Legislature(2017 - 2018)SENATE FINANCE 532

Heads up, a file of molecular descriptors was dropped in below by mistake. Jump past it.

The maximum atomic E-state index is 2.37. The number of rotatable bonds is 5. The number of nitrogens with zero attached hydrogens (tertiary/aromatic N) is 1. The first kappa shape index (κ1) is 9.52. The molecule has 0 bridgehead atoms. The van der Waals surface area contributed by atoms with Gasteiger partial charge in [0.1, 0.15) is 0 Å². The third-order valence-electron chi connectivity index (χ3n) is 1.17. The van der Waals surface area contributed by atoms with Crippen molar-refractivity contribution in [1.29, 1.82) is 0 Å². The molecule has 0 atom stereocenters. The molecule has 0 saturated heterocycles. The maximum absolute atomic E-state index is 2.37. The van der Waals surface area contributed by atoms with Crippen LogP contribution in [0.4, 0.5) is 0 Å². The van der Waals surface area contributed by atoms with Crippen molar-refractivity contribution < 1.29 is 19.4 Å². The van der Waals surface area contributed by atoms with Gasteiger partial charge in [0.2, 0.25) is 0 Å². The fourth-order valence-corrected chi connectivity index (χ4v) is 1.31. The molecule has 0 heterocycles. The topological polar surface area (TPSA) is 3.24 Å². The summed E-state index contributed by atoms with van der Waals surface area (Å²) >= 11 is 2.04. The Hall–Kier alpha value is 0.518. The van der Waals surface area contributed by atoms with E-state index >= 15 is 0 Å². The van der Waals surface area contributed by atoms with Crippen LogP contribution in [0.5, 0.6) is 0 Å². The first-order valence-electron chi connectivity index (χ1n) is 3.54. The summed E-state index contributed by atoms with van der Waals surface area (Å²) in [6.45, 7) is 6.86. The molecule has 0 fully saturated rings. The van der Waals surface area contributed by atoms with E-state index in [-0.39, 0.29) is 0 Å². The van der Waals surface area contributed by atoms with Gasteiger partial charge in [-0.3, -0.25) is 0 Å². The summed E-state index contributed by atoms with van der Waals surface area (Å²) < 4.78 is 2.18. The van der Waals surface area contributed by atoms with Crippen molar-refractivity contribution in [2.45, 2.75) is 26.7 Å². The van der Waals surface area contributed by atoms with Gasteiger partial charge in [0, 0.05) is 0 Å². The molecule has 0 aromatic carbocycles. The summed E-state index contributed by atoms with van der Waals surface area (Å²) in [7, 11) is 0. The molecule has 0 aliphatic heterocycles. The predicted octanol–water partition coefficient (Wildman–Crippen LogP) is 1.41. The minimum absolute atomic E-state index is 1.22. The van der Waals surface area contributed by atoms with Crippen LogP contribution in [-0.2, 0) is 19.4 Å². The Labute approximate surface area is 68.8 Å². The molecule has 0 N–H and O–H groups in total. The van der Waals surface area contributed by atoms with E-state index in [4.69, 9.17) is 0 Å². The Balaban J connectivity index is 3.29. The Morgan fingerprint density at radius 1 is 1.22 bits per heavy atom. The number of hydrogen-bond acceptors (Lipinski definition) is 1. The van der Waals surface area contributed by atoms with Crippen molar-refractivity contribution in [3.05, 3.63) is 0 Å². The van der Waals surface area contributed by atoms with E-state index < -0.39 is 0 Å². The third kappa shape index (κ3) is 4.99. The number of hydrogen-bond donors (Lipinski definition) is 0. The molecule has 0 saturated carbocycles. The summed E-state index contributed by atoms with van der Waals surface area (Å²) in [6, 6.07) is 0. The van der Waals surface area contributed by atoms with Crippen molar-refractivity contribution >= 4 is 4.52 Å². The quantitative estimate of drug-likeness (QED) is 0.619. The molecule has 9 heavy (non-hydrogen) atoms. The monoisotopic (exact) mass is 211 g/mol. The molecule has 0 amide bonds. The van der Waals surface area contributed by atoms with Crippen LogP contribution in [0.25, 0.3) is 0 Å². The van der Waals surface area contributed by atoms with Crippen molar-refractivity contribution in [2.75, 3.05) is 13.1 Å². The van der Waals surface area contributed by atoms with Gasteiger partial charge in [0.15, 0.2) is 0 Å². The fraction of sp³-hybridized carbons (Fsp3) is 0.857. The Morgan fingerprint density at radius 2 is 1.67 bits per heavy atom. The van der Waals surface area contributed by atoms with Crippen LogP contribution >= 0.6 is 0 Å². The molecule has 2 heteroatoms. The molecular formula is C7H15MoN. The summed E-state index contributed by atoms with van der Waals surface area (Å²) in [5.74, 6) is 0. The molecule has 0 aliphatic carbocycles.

04/13/2018 01:30 PM FINANCE